Romantic Rivalry Between Women Backfires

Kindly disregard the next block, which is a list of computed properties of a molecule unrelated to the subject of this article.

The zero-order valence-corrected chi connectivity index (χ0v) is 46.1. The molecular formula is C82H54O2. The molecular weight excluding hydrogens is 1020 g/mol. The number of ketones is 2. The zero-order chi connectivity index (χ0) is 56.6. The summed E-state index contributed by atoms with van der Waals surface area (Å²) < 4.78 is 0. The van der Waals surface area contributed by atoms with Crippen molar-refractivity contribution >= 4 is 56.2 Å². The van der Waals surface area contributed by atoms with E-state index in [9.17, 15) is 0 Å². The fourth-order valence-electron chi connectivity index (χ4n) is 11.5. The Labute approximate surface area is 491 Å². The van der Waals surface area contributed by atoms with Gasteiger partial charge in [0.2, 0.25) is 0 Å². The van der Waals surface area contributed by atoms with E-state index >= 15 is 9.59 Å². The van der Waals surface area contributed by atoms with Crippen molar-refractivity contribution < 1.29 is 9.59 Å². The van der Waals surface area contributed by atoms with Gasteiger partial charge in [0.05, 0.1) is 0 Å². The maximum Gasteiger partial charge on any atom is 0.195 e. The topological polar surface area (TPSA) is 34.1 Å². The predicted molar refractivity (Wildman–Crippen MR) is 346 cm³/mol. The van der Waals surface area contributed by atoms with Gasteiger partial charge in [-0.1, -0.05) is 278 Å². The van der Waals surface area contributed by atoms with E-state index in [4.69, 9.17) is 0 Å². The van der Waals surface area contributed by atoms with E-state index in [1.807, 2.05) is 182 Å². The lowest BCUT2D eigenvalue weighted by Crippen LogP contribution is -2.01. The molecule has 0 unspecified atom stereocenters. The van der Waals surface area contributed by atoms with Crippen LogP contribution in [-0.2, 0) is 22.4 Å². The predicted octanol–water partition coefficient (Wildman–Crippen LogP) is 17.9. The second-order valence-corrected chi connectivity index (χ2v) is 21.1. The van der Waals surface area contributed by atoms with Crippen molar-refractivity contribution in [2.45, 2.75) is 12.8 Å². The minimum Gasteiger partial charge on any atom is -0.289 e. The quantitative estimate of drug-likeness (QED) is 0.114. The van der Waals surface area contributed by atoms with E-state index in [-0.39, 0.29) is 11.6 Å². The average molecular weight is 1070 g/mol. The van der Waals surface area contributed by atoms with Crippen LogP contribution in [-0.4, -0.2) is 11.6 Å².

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Romantic Rivalry Between Women Backfires Romantic rivalries can begin among girls in junior high or high school, but they do not imagine the possibility of long-term consequences. In her short story, “Roman Fever,” published in 1934, Edith Wharton tells the story of two American women, Grace Ansley and Alida Slade, who have been friends since they were children, but who were also rivals for the same man, now married to Alida Slade. Although friends, the two women engaged in subterfuge in pursuing Delphin Slade when they were in Rome twenty-five years ago. Meeting by chance in Rome now with grown girls of their own, the two women reveal secrets they have kept for decades while knitting on the terrace of a restaurant overlooking the ancient ruins of Rome. Alida confesses that when in Rome twenty-five years earlier, she sent Grace a note, signing Delphin’s name, to meet him at the Coliseum by moonlight with the hope that Grace would contract an illness and be unable to pursue Delphin. Grace now reveals that she did meet Delphin that night, and that he is actually the father of her daughter, Barbara. Through the relationship between Alida and Grace and their purposeful revelation of long-held secrets in “Roman Fever,” Wharton explores one of her common themes, hostility between women (Ammons 1), and shows how jealousy and rivalry between women poisons friendships and leads to unintended and undesired consequences (Gawthrop 4). Wharton weaves her story and reveals this theme
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